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Five top tips for small business’ success in 2024

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As Australia grapples with inflation and rising interest rates, the economic forecast for the next year appears subdued. With the Reserve Bank projecting a mere 1.75% GDP growth by June 2024, small businesses are facing increased pressure to maintain profitability and sales margins.

In these challenging times, staying abreast of evolving business trends is paramount. Here are five trends that may assist small businesses in their growth strategy in today’s tight economic landscape.

1)      Adopting Automation: Leveraging technology to automate repetitive tasks previously handled by humans is key to enhancing productivity while managing costs efficiently. Small businesses can streamline operations such as marketing emails, booking processes, and accounts management through automation tools.

2)      Prioritising Customer Experience: In a saturated market, differentiation often hinges on the quality of customer experience. Businesses must focus on engaging customers throughout their journey with the brand. Investing in seamless interactions and personalised services can set small enterprises apart from competitors.

3)      Exploring AI Applications: The widespread adoption of artificial intelligence, exemplified by innovations like ChatGPT, presents opportunities for businesses to enhance efficiency. Whether it’s drafting correspondence, tracking industry trends, or summarizing data, integrating AI into operations can drive productivity gains across various sectors.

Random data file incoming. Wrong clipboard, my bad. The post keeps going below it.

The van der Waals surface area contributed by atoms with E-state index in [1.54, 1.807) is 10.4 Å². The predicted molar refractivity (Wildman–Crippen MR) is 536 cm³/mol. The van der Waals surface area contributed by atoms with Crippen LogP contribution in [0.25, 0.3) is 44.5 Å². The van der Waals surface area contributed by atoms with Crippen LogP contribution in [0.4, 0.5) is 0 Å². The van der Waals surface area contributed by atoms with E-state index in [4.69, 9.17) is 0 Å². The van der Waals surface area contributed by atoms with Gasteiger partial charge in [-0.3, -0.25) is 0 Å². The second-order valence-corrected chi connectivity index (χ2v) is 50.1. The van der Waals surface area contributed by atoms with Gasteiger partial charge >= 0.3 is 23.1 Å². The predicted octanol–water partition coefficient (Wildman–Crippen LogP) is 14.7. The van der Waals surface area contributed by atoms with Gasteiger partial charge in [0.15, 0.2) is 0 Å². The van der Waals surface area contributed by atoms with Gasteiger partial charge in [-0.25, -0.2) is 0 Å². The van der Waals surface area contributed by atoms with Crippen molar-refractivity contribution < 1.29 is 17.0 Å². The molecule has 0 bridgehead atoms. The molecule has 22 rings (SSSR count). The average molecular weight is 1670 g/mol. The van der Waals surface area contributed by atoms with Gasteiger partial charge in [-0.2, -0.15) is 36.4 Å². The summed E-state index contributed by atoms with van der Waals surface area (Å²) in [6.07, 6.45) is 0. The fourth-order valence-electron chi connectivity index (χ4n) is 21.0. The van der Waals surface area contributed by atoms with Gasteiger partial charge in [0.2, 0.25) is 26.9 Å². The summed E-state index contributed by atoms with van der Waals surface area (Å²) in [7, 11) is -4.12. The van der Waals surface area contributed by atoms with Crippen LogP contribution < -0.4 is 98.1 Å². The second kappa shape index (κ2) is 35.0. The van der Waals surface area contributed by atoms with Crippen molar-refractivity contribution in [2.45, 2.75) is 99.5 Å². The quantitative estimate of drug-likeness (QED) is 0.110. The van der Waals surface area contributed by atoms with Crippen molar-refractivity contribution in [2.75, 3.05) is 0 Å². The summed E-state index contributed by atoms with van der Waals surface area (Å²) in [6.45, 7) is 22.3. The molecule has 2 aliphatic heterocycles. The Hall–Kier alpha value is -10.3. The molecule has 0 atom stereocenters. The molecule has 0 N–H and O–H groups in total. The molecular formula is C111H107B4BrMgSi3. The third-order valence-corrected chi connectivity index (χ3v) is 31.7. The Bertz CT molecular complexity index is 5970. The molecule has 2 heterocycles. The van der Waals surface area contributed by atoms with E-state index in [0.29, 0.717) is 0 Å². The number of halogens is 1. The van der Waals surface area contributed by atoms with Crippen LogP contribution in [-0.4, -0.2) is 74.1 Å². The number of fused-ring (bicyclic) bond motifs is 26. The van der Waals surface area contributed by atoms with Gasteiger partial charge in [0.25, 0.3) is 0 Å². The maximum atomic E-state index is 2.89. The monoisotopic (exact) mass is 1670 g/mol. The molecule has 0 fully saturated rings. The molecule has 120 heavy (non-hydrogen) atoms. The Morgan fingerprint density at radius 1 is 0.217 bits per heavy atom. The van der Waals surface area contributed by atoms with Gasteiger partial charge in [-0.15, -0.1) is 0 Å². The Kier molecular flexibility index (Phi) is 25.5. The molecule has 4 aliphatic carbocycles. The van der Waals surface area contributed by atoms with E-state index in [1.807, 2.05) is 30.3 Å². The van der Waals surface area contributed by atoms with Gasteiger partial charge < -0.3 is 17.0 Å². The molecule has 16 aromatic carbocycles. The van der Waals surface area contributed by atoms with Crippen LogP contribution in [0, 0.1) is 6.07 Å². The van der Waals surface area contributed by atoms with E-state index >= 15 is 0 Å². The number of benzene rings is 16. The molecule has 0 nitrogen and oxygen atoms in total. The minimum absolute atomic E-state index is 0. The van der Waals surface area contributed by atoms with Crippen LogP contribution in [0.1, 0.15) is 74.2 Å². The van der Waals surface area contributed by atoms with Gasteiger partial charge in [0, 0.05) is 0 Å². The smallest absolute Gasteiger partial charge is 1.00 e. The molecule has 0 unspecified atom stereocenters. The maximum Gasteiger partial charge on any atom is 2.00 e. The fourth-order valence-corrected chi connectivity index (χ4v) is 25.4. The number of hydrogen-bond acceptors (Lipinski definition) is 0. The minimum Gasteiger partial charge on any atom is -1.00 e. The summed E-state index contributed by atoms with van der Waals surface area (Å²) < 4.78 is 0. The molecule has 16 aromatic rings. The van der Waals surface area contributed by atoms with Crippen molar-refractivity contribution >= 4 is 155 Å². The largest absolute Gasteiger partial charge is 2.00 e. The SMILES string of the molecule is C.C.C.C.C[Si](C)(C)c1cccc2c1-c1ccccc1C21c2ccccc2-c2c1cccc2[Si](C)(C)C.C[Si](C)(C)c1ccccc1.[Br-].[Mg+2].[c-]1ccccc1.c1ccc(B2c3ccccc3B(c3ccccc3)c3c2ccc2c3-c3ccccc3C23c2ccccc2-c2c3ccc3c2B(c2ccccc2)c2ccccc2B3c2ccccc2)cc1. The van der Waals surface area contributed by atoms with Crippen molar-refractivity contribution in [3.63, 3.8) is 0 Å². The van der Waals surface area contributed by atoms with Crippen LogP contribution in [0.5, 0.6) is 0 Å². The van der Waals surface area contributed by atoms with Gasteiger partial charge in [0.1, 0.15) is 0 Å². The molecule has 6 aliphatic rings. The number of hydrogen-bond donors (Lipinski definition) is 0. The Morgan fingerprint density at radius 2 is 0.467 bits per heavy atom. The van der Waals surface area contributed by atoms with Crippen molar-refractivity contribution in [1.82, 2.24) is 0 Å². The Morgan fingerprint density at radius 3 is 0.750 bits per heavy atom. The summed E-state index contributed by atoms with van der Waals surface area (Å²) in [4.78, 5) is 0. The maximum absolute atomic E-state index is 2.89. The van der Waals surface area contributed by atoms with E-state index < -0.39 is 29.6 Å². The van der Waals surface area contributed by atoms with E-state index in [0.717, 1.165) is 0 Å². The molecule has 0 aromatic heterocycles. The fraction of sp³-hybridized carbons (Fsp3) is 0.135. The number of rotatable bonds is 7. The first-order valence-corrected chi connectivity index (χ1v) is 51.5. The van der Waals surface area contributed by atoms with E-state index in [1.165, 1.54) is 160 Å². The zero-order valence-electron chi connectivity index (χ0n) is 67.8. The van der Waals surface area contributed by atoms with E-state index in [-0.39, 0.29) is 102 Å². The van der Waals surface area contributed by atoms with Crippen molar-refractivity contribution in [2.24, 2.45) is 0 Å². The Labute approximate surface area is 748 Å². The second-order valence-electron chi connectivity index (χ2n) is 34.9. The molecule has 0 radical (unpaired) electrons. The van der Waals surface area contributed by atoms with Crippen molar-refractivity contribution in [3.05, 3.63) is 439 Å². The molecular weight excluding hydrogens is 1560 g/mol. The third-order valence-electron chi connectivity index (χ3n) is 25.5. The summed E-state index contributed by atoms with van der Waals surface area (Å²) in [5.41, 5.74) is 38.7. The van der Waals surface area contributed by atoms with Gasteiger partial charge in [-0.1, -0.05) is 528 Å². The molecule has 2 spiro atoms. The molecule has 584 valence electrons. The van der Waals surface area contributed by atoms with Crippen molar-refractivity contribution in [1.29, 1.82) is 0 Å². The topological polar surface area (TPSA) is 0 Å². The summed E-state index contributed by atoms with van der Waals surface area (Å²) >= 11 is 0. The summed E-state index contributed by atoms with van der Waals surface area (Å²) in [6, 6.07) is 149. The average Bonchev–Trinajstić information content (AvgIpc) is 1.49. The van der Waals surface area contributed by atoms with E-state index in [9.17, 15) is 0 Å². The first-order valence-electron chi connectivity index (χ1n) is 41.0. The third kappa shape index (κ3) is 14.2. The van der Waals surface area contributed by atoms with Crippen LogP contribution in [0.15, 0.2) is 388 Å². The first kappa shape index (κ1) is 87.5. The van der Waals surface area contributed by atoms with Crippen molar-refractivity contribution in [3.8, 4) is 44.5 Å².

4)      Embracing Eco Friendly & ESG principles: With a growing emphasis on environmental sustainability, businesses are expected to prioritise Environmental, Social, and Governance (ESG) principles. Meeting consumer demand for eco-friendly practices not only benefits the planet but also strengthens brand reputation and attracts environmentally conscious consumers.

5)      Be prepared: The COVID-19 pandemic underscored the importance of business resilience and contingency planning. Small enterprises are learning from past disruptions and proactively prepare for future uncertainties. Anticipating potential challenges and having robust contingency plans in place can mitigate risks and ensure continuity of operations.

Safeguard your business with the right Insurance:

Amidst evolving business strategies, it’s crucial for enterprises to reassess their insurance needs to ensure the right insurance policies are in place to protect assets and operations. Insufficient coverage can pose significant financial risks in the event of accidents or incidents, hindering recovery efforts.

Looking ahead, as businesses adapt to changing market dynamics, collaborating with a trusted insurance adviser is essential for ensuring adequate coverage aligned with evolving risk profiles. By staying proactive and responsive to emerging trends, Australian enterprises can navigate economic challenges and position themselves for sustainable growth in 2024 and beyond.

Talk to one of our team about how you can optimise your insurance portfolio for the evolving business landscape.

The information provided in this article is of a general nature only and has been prepared without taking into account your individual objectives, financial situation or needs. If you require advice that is tailored to your specific business or individual circumstances, please contact Resilium Insurance Broking or one of our Authorised Representatives around Australia.


What are the global business risks for 2024?

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In the ever-evolving landscape of global business, staying ahead of potential risks is paramount for companies of all sizes. As we dive into 2024, the findings from the latest Allianz Risk Barometer shed light on the emerging trends shaping the risk landscape for businesses worldwide.